I put about 200 pieces in the brass hopper and started pulling the handle. The first station removed the primer and I then just let the shells make their way around through the other stations to the final bin. Cranking much faster than when reloading, I could do about one shell per second.
Okay, that’s 2500 shells at one per second. Let’s see, 60 pieces per minute that should be about 45 minutes, right? Three hours and about 1900 pieces of deprimed brass later and even with the breaks that were getting longer and longer, my arm was tired. Very tired. That’s a lot of brass.
And that’s when the ring indexer in my Dillon 650 broke.
This part is beneath the platform and, as the platform comes down on the handle’s upstroke, it advances the brass to the next position. No ring indexer, no advance.
Fortunately, Dillon is just across town, and from time to time, I’ve walked in their front door, handed them a broken piece from my 650, and then walked out in less than five minutes with a new one, no charge. Total time: one hour.
Except that it’s now after 5:00PM on Saturday. Without checking, I’m sure they’re closed.
Well, I can still clean the pockets on those 1900 de-primed pieces. I put the cleaning tool into the drill’s chuck and tightened it down, and then secured the drill in the padded jaws of the vice.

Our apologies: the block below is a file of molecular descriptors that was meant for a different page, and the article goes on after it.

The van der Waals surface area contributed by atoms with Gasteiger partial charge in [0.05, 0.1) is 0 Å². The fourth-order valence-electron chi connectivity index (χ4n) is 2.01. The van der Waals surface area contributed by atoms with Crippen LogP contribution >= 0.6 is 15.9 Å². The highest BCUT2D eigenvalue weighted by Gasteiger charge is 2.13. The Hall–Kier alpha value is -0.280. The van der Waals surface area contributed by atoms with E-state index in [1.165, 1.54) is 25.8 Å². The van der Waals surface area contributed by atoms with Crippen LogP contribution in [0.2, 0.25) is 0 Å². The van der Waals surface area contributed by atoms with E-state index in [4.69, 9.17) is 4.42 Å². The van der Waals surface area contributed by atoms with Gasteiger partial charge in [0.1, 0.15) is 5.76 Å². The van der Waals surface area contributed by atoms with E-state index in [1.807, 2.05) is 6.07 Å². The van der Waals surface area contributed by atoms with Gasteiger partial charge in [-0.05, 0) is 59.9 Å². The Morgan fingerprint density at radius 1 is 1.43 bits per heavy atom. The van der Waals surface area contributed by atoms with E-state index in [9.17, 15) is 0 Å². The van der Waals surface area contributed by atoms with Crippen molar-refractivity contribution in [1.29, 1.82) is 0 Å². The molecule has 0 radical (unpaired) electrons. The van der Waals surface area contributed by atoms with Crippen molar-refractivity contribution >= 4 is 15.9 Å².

But the drill’s lock should only run the drill at full speed. (Damn. I bought the cheap drill!)
Hmmm, I mumbled, looking around the tool room. Maybe a C clamp or … … I settled for some stiff wire – hmmm, this isn’t real safe – wrapped around the handle and holding the drill’s trigger at the desired (slow) speed.
I’m starting to have second thoughts about continuing.
But how should I position the work? Dirty pockets to the left or right? A quick experiment showed dirty to the left was best so I could pick up a dirty piece with my left hand while cleaning one with my right. Once cleaned, I’d pitch the clean piece with my right hand into the clean bucket, transfer the next dirty one, left hand to right hand, and continue the process.
Inspecting the result, I see that some primer cups still have carbon around the outer edge which is where the new primer needs to seat. That buildup is specifically what I’m after so, a few experiments later, I see I need to maneuver the brass around so the primer pocket cleaning tool scours the outer edge. Only then does the cleaning work like I think it should.
And 400 shells later, I see this is taking 4-5 seconds per shell. For the available 1900, that’s … uhm … maybe two and a half hours with breaks? Gotta fit in some dinner this evening, too.